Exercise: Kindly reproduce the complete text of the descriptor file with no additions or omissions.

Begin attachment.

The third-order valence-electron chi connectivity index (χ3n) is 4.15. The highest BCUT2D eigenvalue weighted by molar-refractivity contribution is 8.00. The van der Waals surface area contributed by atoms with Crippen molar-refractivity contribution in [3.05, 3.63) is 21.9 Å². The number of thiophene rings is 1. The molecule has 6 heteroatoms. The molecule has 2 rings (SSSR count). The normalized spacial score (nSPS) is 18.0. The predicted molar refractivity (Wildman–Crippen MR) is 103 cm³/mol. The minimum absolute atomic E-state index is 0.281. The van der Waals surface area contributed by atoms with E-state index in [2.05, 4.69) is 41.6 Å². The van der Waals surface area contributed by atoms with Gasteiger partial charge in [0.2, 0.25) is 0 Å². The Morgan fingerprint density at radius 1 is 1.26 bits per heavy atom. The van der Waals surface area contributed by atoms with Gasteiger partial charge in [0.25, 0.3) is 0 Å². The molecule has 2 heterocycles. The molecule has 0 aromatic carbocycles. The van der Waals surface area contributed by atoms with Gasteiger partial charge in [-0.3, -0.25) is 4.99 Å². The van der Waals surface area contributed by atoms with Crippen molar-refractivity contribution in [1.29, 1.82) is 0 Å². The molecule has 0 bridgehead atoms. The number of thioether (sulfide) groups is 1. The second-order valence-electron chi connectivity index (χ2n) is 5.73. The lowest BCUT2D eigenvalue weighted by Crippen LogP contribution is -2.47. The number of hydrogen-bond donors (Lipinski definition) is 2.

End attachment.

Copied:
The third-order valence-electron chi connectivity index (χ3n) is 4.15. The highest BCUT2D eigenvalue weighted by molar-refractivity contribution is 8.00. The van der Waals surface area contributed by atoms with Crippen molar-refractivity contribution in [3.05, 3.63) is 21.9 Å². The number of thiophene rings is 1. The molecule has 6 heteroatoms. The molecule has 2 rings (SSSR count). The normalized spacial score (nSPS) is 18.0. The predicted molar refractivity (Wildman–Crippen MR) is 103 cm³/mol. The minimum absolute atomic E-state index is 0.281. The van der Waals surface area contributed by atoms with E-state index in [2.05, 4.69) is 41.6 Å². The van der Waals surface area contributed by atoms with Gasteiger partial charge in [0.2, 0.25) is 0 Å². The Morgan fingerprint density at radius 1 is 1.26 bits per heavy atom. The van der Waals surface area contributed by atoms with Gasteiger partial charge in [0.25, 0.3) is 0 Å². The molecule has 2 heterocycles. The molecule has 0 aromatic carbocycles. The van der Waals surface area contributed by atoms with Gasteiger partial charge in [-0.3, -0.25) is 4.99 Å². The van der Waals surface area contributed by atoms with Crippen molar-refractivity contribution in [1.29, 1.82) is 0 Å². The molecule has 0 bridgehead atoms. The number of thioether (sulfide) groups is 1. The second-order valence-electron chi connectivity index (χ2n) is 5.73. The lowest BCUT2D eigenvalue weighted by Crippen LogP contribution is -2.47. The number of hydrogen-bond donors (Lipinski definition) is 2.